Treating Pasty Butt in Baby Chicks

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Treating Pasty Butt in Baby Chicks

Pasty Butt is a common ailment in young chicks. Sometimes chicks have runny feces that sticks to their vent and blocks normal excretion. In severe cases, it can cause the death of a chick because it is unable to defecate. Too many electrolytes in their water can cause pasting over the vent. They may also have this issue after being chilled in shipping, or if they become dehydrated.

See Also How to Care for a Sick Chick

This week I had a chick that had droppings building up on its vent area, threatening to paste over the area. I had been giving the chicks electrolytes, probably longer than needed. They are off the electrolytes now and are getting probiotics and ACV (apple cider vinegar) to help clear up any lingering issues.

So, I wanted to show how I cleaned the chick up and protected it from chapping.

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chick with pasty butt, getting cleaned up
This little chick isn’t too happy about getting cleaned up.

I realize that this isn’t a very fun topic to discuss, but if you have a chick with pasty butt, you’ll need to clean the fecal matter from its vent and treat to prevent it from reoccurring. Here’s what you need to do…

  • Clean off the vent area carefully to avoid tearing the fragile skin
  • Protect the cleaned skin to prevent chapping
  • Feed probiotics to clear up diarrhea and digestive issues
  • Add apple cider vinegar to their drinking water.
  • Make sure chicks have clean water and they are warm enough, but not overheated

Clean Pasty Butt Off of The Vent Area

While you hold the chick gently, use a damp cloth or cotton swabs to moisten the dried on fecal matter. Gently remove the feces and be careful not to tear the skin. If a large deposit of feces has dried onto the vent area, it may be necessary to very carefully cut away the fecal matter.

Caution…this must be done with extreme care to prevent injuring the chick! (In this video I used scissors to remove a large blob of feces. I don’t recommend this unless there is a LOT of poo built up.)

Treat the Skin with a Protective Product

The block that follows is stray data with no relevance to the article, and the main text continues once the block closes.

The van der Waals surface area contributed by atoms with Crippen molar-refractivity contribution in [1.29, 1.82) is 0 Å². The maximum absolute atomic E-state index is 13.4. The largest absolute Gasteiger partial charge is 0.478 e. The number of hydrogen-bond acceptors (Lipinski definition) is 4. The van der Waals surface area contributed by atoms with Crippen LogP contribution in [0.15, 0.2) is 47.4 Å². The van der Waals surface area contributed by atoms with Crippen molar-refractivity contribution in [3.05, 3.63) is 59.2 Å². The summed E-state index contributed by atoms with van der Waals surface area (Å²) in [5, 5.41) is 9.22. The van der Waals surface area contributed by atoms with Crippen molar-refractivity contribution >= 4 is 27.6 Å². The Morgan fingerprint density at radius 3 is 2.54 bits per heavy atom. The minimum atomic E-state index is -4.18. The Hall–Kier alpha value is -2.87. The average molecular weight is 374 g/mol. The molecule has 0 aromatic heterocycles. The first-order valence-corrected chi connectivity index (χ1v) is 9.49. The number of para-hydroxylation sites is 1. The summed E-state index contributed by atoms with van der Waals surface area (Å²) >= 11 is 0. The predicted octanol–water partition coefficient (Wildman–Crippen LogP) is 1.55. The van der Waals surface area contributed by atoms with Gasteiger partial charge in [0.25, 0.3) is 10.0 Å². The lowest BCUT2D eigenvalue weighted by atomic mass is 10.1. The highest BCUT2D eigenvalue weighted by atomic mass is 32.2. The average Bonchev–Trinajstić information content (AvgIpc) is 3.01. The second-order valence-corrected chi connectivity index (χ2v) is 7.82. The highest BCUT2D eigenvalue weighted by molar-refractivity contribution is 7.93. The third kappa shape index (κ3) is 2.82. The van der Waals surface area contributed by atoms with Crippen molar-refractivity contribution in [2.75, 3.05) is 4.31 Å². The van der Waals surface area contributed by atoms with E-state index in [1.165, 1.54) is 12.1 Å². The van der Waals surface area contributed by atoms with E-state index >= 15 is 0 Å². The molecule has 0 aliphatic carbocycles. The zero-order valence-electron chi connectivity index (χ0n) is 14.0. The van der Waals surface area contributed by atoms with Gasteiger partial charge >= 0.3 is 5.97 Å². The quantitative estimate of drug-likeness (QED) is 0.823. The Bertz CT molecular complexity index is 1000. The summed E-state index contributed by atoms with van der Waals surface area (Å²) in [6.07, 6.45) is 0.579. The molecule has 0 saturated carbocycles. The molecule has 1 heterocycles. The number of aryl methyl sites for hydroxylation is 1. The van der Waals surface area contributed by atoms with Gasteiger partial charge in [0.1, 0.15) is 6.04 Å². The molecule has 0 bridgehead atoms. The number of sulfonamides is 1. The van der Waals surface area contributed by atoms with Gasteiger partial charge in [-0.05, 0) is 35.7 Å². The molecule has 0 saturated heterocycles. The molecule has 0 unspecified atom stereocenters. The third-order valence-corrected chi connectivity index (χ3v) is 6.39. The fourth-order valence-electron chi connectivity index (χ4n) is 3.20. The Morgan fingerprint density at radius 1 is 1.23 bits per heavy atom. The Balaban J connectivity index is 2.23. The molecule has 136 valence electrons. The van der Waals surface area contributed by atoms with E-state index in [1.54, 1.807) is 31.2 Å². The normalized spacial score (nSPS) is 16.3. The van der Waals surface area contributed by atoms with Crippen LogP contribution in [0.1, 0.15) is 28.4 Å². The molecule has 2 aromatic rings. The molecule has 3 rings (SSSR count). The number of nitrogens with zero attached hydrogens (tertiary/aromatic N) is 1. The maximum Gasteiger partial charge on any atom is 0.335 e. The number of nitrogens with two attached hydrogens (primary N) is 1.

There are a number of different topical treatments that may be used. I have used an antibiotic ointment that does not contain topical pain relief. This time I used Petroleum Free Jelly. You may use regular petroleum jelly if that is what you have on hand. There are also some products available through farm supply stores or online that work well for treating injuries on chickens and chicks.

Chicks shipped from a hatchery are at a higher risk of pasty butt.

Give Probiotics, Apple Cider Vinegar, and Keep Them at Proper Temperature

Give your chicks probiotics to help populate their little digestive systems with beneficial bacteria. Provide plain yogurt with live cultures. If they don’t seem interested in the yogurt, sprinkle a bit of their feed on top to encourage pecking. They’ll get the idea quickly.

Add 2 tablespoons of apple cider vinegar to 1 quart of drinking water to treat the digestive issues that can cause pasty butt. In fact, it’s a good idea to use this solution to prevent pasty butt to begin with!

Make sure their water is changed every day and the container is cleaned out. Give them water that isn’t very cold. If they get chilled from drinking cold water, they may not drink as well.

You also need to make sure that your chicks aren’t too hot or too cold. If they are too warm they may become dehydrated and add to the problem. Too cold and they may be huddled under the heat lamp and won’t drink enough.

Keep an Eye on Chicks to Prevent Serious Problems with Pasty Butt!

I try to spend time in my chick brooder room every day to watch them for any signs of problems. Yesterday I noticed that one of my chicks had a buildup of feces on its vent. It was late and dark so I decided to take care of it today. I should have noticed this sooner and I feel pretty bad about letting it build up like that.

However, I was able to get the little one cleaned up today. I’ve slathered some ointment on the sore skin and now there is apple cider vinegar in their water as well as plain yogurt for them to eat. Hopefully tomorrow it show improvement.

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Treating Pasty Butt in Baby Chicks

Shared on the Simple Homestead Hop, Off Grid Hop

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Lisa Lombardo

Freelance Writer at Tohoca, LLC
Lisa writes in-depth articles about gardening and homesteading topics. She grew up on a farm and has continued learning about horticulture, animal husbandry, and home food preservation ever since. She has earned an Associate of Applied Science in Horticulture and a Bachelor of Fine Arts. She is a self proclaimed gardening freak and crazy chicken lady.

In addition to writing for her own websites, Lisa has contributed articles to The Prepper Project and Homestead.org.

The author lives outside of Chicago with her husband, son, 2 dogs, 1 cat, and a variety of poultry.
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About Lisa Lombardo

Lisa writes in-depth articles about gardening and homesteading topics. She grew up on a farm and has continued learning about horticulture, animal husbandry, and home food preservation ever since. She has earned an Associate of Applied Science in Horticulture and a Bachelor of Fine Arts. She is a self proclaimed gardening freak and crazy chicken lady. In addition to writing for her own websites, Lisa has contributed articles to The Prepper Project and Homestead.org. The author lives outside of Chicago with her husband, son, 2 dogs, 1 cat, and a variety of poultry.

1 comment on “Treating Pasty Butt in Baby Chicks

  1. Pingback: How To Save Money On Chick Starter Feed - The Self Sufficient HomeAcre

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